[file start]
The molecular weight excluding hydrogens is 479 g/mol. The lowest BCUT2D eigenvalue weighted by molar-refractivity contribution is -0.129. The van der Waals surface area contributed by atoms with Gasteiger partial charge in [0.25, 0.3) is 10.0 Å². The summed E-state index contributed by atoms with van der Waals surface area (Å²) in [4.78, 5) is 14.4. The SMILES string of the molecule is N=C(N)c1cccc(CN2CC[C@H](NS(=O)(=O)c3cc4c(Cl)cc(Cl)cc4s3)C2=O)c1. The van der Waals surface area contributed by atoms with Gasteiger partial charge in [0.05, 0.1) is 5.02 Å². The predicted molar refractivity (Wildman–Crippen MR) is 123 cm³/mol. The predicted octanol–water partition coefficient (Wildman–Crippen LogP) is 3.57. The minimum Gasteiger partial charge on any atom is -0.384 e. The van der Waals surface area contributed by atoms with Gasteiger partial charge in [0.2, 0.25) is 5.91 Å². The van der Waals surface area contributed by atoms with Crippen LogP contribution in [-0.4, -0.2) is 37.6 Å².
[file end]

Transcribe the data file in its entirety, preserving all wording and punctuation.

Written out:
The molecular weight excluding hydrogens is 479 g/mol. The lowest BCUT2D eigenvalue weighted by molar-refractivity contribution is -0.129. The van der Waals surface area contributed by atoms with Gasteiger partial charge in [0.25, 0.3) is 10.0 Å². The summed E-state index contributed by atoms with van der Waals surface area (Å²) in [4.78, 5) is 14.4. The SMILES string of the molecule is N=C(N)c1cccc(CN2CC[C@H](NS(=O)(=O)c3cc4c(Cl)cc(Cl)cc4s3)C2=O)c1. The van der Waals surface area contributed by atoms with Gasteiger partial charge in [0.05, 0.1) is 5.02 Å². The predicted molar refractivity (Wildman–Crippen MR) is 123 cm³/mol. The predicted octanol–water partition coefficient (Wildman–Crippen LogP) is 3.57. The minimum Gasteiger partial charge on any atom is -0.384 e. The van der Waals surface area contributed by atoms with Gasteiger partial charge in [0.2, 0.25) is 5.91 Å². The van der Waals surface area contributed by atoms with Crippen LogP contribution in [-0.4, -0.2) is 37.6 Å².